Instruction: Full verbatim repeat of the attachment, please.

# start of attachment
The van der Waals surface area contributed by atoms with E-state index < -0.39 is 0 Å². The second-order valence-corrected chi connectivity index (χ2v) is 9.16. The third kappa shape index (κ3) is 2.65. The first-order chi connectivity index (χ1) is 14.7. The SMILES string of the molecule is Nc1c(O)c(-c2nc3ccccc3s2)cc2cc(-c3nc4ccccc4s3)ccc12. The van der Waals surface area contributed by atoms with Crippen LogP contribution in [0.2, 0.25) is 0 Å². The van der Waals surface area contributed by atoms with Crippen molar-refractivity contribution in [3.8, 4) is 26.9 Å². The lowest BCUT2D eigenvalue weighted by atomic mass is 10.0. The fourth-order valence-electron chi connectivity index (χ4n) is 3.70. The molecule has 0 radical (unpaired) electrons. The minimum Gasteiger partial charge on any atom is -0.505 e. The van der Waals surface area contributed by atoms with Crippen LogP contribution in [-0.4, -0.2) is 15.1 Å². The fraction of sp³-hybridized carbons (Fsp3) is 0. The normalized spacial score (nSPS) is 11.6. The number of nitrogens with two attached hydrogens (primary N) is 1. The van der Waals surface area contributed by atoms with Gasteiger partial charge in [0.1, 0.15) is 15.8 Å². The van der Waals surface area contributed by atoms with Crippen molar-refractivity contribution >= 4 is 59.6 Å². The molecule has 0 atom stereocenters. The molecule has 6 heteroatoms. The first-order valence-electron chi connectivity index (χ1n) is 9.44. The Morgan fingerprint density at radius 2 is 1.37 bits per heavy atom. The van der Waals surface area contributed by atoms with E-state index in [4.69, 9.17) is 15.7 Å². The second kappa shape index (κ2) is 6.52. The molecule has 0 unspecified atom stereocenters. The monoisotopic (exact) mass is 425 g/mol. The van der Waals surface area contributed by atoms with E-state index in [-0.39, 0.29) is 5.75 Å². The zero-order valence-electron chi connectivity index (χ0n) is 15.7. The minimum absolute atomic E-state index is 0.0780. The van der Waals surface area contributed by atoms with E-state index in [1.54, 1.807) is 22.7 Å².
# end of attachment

The van der Waals surface area contributed by atoms with E-state index < -0.39 is 0 Å². The second-order valence-corrected chi connectivity index (χ2v) is 9.16. The third kappa shape index (κ3) is 2.65. The first-order chi connectivity index (χ1) is 14.7. The SMILES string of the molecule is Nc1c(O)c(-c2nc3ccccc3s2)cc2cc(-c3nc4ccccc4s3)ccc12. The van der Waals surface area contributed by atoms with Crippen LogP contribution in [0.2, 0.25) is 0 Å². The van der Waals surface area contributed by atoms with Crippen molar-refractivity contribution in [3.8, 4) is 26.9 Å². The lowest BCUT2D eigenvalue weighted by atomic mass is 10.0. The fourth-order valence-electron chi connectivity index (χ4n) is 3.70. The molecule has 0 radical (unpaired) electrons. The minimum Gasteiger partial charge on any atom is -0.505 e. The van der Waals surface area contributed by atoms with Crippen LogP contribution in [-0.4, -0.2) is 15.1 Å². The fraction of sp³-hybridized carbons (Fsp3) is 0. The normalized spacial score (nSPS) is 11.6. The number of nitrogens with two attached hydrogens (primary N) is 1. The van der Waals surface area contributed by atoms with Gasteiger partial charge in [0.1, 0.15) is 15.8 Å². The van der Waals surface area contributed by atoms with Crippen molar-refractivity contribution >= 4 is 59.6 Å². The molecule has 0 atom stereocenters. The molecule has 6 heteroatoms. The first-order valence-electron chi connectivity index (χ1n) is 9.44. The Morgan fingerprint density at radius 2 is 1.37 bits per heavy atom. The van der Waals surface area contributed by atoms with E-state index in [4.69, 9.17) is 15.7 Å². The second kappa shape index (κ2) is 6.52. The molecule has 0 unspecified atom stereocenters. The monoisotopic (exact) mass is 425 g/mol. The van der Waals surface area contributed by atoms with E-state index in [-0.39, 0.29) is 5.75 Å². The zero-order valence-electron chi connectivity index (χ0n) is 15.7. The minimum absolute atomic E-state index is 0.0780. The van der Waals surface area contributed by atoms with E-state index in [1.54, 1.807) is 22.7 Å².